In 2010, the CEO of Time Warners Jeff Bewkes was asked whether he saw any danger in the DVD distributor Netflix, which had just started streaming. His answer back then: “It’s a little bit like,
the Albanian army going to take over the world? I don’t think so.”* Well, he couldn’t have been more wrong: Now, ten years later, we find ourselves in a golden age of streaming. Together with
Amazon’s Prime Video service, Netflix is at the forefront of an increasing number of video-on-demand providers. In 2019, these platforms generated revenues of around 1.7 billion euros in Germany
alone. During the lockdown this spring, the demand for streaming was so high that in Europe Netflix and Amazon Prime have even been asked to reduce the quality of their streaming in order to save
bandwidth for other communication needs.
What happens next?
We are curious: What happens next in Europe’s streaming landscape? With many new platforms like Disney+ entering the market, what will the next stages of the so-called streaming war be? And what
role will broadcasters and pay TV play in the game?
In his #mthcon2020 keynote “After the Battle? What Happens Next in Europe’s Streaming
Landscape” media analyst Klaus Goldhammer will share insights into what the future holds for the streaming ecosystem. Klaus
Goldhammer is the founder and Managing Director of Goldmedia, a research group with a focus on media, gaming and entertainment industries. Since the beginning of 2017, Klaus Goldhammer has
continuously and comprehensively surveyed the use of paid VoD services in Germany. So, we are not exaggerating when we call him the expert for facts and figures around streaming.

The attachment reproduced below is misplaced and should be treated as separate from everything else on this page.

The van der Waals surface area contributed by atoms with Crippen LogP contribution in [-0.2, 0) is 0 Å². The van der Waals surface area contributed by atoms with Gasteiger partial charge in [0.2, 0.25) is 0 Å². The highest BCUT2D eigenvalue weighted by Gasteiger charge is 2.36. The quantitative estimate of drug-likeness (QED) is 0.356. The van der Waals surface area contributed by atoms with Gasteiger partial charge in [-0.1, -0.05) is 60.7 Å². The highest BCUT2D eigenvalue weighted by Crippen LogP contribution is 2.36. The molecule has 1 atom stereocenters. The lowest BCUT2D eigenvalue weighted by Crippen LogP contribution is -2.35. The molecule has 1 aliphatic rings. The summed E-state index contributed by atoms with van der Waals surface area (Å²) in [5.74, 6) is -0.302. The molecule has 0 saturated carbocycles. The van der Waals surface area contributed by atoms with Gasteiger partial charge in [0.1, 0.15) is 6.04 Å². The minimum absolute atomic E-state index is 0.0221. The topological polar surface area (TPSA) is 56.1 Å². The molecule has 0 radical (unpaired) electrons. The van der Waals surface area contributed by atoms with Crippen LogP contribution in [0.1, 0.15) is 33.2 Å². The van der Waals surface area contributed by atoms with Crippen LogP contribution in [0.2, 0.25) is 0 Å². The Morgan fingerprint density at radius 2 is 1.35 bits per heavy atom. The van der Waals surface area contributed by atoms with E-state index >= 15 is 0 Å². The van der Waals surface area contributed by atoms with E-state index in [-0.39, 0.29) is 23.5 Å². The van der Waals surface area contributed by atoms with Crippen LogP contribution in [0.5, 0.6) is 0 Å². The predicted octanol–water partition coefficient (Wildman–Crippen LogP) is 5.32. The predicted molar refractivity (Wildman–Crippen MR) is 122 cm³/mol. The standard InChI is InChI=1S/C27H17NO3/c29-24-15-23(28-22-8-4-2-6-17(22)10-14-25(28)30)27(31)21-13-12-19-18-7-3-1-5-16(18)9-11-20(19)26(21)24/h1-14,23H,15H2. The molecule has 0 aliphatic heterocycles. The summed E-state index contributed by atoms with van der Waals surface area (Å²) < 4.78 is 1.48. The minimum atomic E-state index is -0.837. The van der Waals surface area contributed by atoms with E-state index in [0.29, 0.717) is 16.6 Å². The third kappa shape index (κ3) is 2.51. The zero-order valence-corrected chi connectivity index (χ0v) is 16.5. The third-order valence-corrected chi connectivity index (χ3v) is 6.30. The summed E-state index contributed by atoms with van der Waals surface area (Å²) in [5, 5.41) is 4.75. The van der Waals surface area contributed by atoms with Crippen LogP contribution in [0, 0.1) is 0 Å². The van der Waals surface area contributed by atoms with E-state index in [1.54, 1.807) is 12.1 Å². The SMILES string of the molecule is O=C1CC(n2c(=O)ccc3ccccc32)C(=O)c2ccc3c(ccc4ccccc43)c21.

Some insights in the European streaming market
As Goldmedia’s “VoD ratings” show, 41 million people in Germany – which makes up half of its population – have access to video-on-demand services. 25 percent of German VoD users are even willing
to subscribe to more than two pay-streaming services. And on average, German users are willing to pay around 20 euros for VoD subscriptions per month. These numbers from the Germany illustrate
the huge revenue and usage potential for streaming. In his #mthcon2020 session Klaus Goldhammer will provide further data from the European streaming market and will address key issues regarding
its future: How can European providers compete with giants like Netflix and Amazon Prime that have the ability to invest billions of dollars in new projects thanks to their global audience. What
are the chances for European providers in the streaming battle? And what does the increasing demand for streaming mean for audiovisual professionals working in distribution more broadly? We are
looking forward to some intriguing insights by Klaus Goldhammer at #mthcon2020!
* Time Warner Views Netflix as a Fading Star by Tim Arango, New York Times, Dec 12, 2010